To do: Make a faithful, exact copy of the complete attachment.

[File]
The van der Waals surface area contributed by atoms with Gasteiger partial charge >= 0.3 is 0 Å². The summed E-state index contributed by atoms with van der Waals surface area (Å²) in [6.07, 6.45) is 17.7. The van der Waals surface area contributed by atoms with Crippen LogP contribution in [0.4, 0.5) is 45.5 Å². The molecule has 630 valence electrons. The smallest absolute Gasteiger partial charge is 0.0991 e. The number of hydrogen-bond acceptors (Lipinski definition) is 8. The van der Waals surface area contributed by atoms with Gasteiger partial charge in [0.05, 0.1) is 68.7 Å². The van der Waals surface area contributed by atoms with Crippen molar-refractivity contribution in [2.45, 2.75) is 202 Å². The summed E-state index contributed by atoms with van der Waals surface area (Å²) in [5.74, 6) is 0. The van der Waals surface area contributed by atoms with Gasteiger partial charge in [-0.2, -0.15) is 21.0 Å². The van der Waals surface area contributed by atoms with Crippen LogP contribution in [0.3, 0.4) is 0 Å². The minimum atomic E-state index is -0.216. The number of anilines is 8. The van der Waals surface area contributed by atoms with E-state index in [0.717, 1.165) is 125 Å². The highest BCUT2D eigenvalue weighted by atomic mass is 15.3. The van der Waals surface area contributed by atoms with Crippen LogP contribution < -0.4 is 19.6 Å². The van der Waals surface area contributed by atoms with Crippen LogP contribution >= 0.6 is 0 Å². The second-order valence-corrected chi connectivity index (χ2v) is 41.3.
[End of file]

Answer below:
The van der Waals surface area contributed by atoms with Gasteiger partial charge >= 0.3 is 0 Å². The summed E-state index contributed by atoms with van der Waals surface area (Å²) in [6.07, 6.45) is 17.7. The van der Waals surface area contributed by atoms with Crippen LogP contribution in [0.4, 0.5) is 45.5 Å². The molecule has 630 valence electrons. The smallest absolute Gasteiger partial charge is 0.0991 e. The number of hydrogen-bond acceptors (Lipinski definition) is 8. The van der Waals surface area contributed by atoms with Gasteiger partial charge in [0.05, 0.1) is 68.7 Å². The van der Waals surface area contributed by atoms with Crippen molar-refractivity contribution in [2.45, 2.75) is 202 Å². The summed E-state index contributed by atoms with van der Waals surface area (Å²) in [5.74, 6) is 0. The van der Waals surface area contributed by atoms with Gasteiger partial charge in [-0.2, -0.15) is 21.0 Å². The van der Waals surface area contributed by atoms with Crippen LogP contribution in [0.3, 0.4) is 0 Å². The minimum atomic E-state index is -0.216. The number of anilines is 8. The van der Waals surface area contributed by atoms with E-state index in [0.717, 1.165) is 125 Å². The highest BCUT2D eigenvalue weighted by atomic mass is 15.3. The van der Waals surface area contributed by atoms with Crippen LogP contribution < -0.4 is 19.6 Å². The van der Waals surface area contributed by atoms with Crippen LogP contribution >= 0.6 is 0 Å². The second-order valence-corrected chi connectivity index (χ2v) is 41.3.